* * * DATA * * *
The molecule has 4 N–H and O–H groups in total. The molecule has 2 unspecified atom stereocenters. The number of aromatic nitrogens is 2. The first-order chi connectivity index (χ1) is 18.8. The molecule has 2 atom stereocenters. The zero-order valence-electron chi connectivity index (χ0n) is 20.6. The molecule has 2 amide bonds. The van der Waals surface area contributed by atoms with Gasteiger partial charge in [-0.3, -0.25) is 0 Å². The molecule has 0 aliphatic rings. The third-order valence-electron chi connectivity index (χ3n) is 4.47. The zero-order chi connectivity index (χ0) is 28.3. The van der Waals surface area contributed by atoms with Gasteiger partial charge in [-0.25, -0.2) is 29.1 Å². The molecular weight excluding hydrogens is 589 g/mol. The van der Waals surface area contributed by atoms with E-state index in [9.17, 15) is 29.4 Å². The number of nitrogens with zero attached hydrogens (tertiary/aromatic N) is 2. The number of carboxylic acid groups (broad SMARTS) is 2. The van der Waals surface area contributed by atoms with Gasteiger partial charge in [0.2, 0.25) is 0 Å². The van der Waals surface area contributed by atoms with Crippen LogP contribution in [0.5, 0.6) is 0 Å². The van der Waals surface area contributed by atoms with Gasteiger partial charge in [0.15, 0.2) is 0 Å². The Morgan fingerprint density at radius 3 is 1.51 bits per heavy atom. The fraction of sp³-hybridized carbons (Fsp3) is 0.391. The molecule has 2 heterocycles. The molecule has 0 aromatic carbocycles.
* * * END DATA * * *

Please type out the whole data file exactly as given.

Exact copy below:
The molecule has 4 N–H and O–H groups in total. The molecule has 2 unspecified atom stereocenters. The number of aromatic nitrogens is 2. The first-order chi connectivity index (χ1) is 18.8. The molecule has 2 atom stereocenters. The zero-order valence-electron chi connectivity index (χ0n) is 20.6. The molecule has 2 amide bonds. The van der Waals surface area contributed by atoms with Gasteiger partial charge in [-0.3, -0.25) is 0 Å². The molecule has 0 aliphatic rings. The third-order valence-electron chi connectivity index (χ3n) is 4.47. The zero-order chi connectivity index (χ0) is 28.3. The van der Waals surface area contributed by atoms with Gasteiger partial charge in [-0.25, -0.2) is 29.1 Å². The molecular weight excluding hydrogens is 589 g/mol. The van der Waals surface area contributed by atoms with E-state index in [9.17, 15) is 29.4 Å². The number of nitrogens with zero attached hydrogens (tertiary/aromatic N) is 2. The number of carboxylic acid groups (broad SMARTS) is 2. The van der Waals surface area contributed by atoms with Gasteiger partial charge in [0.2, 0.25) is 0 Å². The van der Waals surface area contributed by atoms with Crippen LogP contribution in [0.5, 0.6) is 0 Å². The van der Waals surface area contributed by atoms with Gasteiger partial charge in [0.15, 0.2) is 0 Å². The Morgan fingerprint density at radius 3 is 1.51 bits per heavy atom. The fraction of sp³-hybridized carbons (Fsp3) is 0.391. The molecule has 2 heterocycles. The molecule has 0 aromatic carbocycles.